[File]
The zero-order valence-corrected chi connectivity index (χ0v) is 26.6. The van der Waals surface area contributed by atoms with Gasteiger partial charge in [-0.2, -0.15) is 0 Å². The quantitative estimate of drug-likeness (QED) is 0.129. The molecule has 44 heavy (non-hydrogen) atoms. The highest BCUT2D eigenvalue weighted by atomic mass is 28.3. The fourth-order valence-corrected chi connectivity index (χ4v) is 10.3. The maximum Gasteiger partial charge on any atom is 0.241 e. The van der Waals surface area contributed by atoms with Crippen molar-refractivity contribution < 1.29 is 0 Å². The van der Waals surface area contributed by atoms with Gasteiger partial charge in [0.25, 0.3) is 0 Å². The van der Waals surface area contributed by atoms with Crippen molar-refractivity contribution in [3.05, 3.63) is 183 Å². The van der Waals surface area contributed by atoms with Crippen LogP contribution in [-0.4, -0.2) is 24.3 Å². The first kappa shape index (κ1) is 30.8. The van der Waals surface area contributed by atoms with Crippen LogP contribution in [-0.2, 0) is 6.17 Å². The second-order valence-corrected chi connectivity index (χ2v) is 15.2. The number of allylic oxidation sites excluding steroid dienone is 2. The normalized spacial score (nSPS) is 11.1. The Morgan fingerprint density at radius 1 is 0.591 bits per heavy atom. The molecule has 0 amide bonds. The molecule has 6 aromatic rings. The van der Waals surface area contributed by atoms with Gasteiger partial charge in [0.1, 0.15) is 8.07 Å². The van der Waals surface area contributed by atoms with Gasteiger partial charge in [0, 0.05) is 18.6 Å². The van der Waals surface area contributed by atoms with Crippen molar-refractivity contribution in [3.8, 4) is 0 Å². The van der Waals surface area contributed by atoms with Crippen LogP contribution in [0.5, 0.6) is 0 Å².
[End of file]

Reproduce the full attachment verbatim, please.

The zero-order valence-corrected chi connectivity index (χ0v) is 26.6. The van der Waals surface area contributed by atoms with Gasteiger partial charge in [-0.2, -0.15) is 0 Å². The quantitative estimate of drug-likeness (QED) is 0.129. The molecule has 44 heavy (non-hydrogen) atoms. The highest BCUT2D eigenvalue weighted by atomic mass is 28.3. The fourth-order valence-corrected chi connectivity index (χ4v) is 10.3. The maximum Gasteiger partial charge on any atom is 0.241 e. The van der Waals surface area contributed by atoms with Crippen molar-refractivity contribution < 1.29 is 0 Å². The van der Waals surface area contributed by atoms with Gasteiger partial charge in [0.25, 0.3) is 0 Å². The van der Waals surface area contributed by atoms with Crippen molar-refractivity contribution in [3.05, 3.63) is 183 Å². The van der Waals surface area contributed by atoms with Crippen LogP contribution in [-0.4, -0.2) is 24.3 Å². The first kappa shape index (κ1) is 30.8. The van der Waals surface area contributed by atoms with Crippen LogP contribution in [-0.2, 0) is 6.17 Å². The second-order valence-corrected chi connectivity index (χ2v) is 15.2. The number of allylic oxidation sites excluding steroid dienone is 2. The normalized spacial score (nSPS) is 11.1. The Morgan fingerprint density at radius 1 is 0.591 bits per heavy atom. The molecule has 0 amide bonds. The molecule has 6 aromatic rings. The van der Waals surface area contributed by atoms with Gasteiger partial charge in [0.1, 0.15) is 8.07 Å². The van der Waals surface area contributed by atoms with Gasteiger partial charge in [0, 0.05) is 18.6 Å². The van der Waals surface area contributed by atoms with Crippen molar-refractivity contribution in [3.8, 4) is 0 Å². The van der Waals surface area contributed by atoms with Crippen LogP contribution in [0.5, 0.6) is 0 Å².